Saturday, June 12, 2010

THE UNDERAPPRECIATED MULBERRY


I have several large mulberry trees in my backyard, which the birds are gracious enough to share with me...but only if I stick to the lower branches. And because the birds love them so much...I find little mulberry saplings just about everywhere. Maybe that is why whenever I try to give one away to friends, NO one ever wants one... Or maybe it is the lovely purple stains they can leave on your hands, feet and lawnmower.


But this seems like a small price to pay for all the benefits the native white mulberry (morus alba) gives back. The fruit tree is an Ohio native, so it is well adapted to our soil, light and moisture levels, which translated means, you don't have to fuss with it! It produces a huge amount of berries for eating or baking and which are quite good for you. Plus, the trees grow very quickly, so once you transplant it...it is not long before you will enjoy the "fruit" of your labor.

Mulberries are an excellent source of vitamin B, vitamin C, vitamin K and iron. They are also a good source of dietary fiber, riboflavin, phosphorus, magnesium and potassium. Resveratrol, an antioxidant found in red grapes and red wine, is abundant in mulberries and has been heavily publicized for its positive health benefits. These benefits include lowering cholesterol, preventing cancer, blood clots, diabetes and aiding in weight loss. Who knew something that healthy could be so easily and readily available in our own backyards?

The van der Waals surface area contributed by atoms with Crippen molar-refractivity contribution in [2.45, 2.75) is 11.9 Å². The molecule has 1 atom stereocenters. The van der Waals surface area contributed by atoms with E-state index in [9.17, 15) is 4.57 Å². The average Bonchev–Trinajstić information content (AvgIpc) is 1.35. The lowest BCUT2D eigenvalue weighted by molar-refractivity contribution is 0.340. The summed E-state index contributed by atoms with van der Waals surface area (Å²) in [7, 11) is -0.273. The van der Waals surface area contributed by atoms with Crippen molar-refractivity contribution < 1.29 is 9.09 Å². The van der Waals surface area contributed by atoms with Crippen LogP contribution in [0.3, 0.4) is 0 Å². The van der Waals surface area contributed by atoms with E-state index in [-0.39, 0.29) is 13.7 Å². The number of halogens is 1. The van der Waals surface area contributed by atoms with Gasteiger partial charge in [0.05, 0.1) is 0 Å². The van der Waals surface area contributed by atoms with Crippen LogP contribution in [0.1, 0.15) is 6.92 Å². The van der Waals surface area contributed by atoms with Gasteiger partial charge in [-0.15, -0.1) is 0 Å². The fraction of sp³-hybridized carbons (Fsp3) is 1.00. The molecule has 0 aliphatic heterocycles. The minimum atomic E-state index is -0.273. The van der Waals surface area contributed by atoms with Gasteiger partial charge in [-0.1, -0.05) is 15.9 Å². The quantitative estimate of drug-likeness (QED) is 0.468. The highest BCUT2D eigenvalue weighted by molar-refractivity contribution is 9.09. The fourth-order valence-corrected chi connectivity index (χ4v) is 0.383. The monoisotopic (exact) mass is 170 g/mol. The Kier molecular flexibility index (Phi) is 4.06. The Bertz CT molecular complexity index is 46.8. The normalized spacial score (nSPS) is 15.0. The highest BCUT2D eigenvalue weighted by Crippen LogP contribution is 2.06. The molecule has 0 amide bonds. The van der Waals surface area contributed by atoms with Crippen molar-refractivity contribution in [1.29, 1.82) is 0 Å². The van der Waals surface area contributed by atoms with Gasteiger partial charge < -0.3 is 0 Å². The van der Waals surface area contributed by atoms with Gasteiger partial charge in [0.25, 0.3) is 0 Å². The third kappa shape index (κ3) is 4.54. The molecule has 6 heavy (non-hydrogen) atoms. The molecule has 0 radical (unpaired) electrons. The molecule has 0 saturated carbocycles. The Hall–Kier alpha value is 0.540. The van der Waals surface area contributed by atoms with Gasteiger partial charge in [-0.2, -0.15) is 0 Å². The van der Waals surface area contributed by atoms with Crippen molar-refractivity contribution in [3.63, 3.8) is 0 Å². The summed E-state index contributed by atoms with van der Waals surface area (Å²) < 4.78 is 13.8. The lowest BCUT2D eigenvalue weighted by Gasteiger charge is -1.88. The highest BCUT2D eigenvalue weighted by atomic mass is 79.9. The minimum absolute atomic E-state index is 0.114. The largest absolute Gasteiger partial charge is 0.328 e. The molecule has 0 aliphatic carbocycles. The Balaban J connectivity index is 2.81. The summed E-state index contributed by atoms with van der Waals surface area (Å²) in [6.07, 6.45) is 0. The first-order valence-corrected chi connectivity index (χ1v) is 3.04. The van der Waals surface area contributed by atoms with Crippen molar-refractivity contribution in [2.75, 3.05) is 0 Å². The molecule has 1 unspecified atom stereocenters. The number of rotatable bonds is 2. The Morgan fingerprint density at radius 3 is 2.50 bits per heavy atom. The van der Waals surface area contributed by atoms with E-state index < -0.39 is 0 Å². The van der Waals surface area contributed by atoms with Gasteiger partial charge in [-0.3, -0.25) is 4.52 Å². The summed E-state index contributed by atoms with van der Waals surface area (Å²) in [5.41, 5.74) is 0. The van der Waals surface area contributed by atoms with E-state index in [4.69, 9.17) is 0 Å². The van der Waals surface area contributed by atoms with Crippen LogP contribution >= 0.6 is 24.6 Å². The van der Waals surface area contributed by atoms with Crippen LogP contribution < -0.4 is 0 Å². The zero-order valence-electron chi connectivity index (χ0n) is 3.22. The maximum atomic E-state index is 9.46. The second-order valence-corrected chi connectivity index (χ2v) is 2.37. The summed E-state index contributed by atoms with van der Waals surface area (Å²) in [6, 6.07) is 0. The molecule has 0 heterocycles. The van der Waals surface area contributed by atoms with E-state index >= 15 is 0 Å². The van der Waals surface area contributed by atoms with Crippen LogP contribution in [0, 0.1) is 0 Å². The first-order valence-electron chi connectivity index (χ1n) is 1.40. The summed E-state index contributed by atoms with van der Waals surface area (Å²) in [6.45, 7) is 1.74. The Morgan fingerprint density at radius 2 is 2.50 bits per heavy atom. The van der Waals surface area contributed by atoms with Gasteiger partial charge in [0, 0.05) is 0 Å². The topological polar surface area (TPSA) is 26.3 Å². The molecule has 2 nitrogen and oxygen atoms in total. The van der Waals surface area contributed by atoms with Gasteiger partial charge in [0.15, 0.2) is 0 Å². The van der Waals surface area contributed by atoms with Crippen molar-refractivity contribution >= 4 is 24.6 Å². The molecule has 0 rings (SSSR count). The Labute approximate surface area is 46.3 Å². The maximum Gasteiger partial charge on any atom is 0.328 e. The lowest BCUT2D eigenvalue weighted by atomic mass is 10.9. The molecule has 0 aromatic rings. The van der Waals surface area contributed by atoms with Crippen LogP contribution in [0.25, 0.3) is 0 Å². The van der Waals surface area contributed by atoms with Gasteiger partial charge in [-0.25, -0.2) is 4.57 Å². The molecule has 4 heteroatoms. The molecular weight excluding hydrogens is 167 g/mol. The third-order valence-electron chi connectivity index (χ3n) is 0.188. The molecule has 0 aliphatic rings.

When the berries are ripe I pick them, wash them and lay them on a cookie sheet to freeze. Then I transfer them to a container for freezing and eat them all year. The berries make a good mulberry crisp or cobbler. You can add them to smoothies. Or you can just pop them in your mouth...and yes you might have to tolerate some tasteless, harmless stem pieces. Don't be so finicky...:)

Then there is the benefit to wildlife. I usually get a flock of cedar waxwings each year enjoying the sweet resource. And just the other day, as I was standing underneath some lower branches, a female Baltimore Oriole landed about 4 feet away from me and had herself an energy snack, which she needs while raising her young somewhere nearby.

I'm befuddled that this wonderful fruit tree is not more ubiquitous and highly esteemed for cultivation. But like many other native plants, it has gotten overshadowed by exotic ones and virtually lost in the landscaping and plant industry. It needs no pesticides or fungicides unlike many other fruit trees people try to grow. It just stands in the sun and gives up its ripe, juicy, sweet berries to anyone or any thing that wants them...for free.

Let me know if you are interested. Next time I run across a little sapling, I'll give you a call!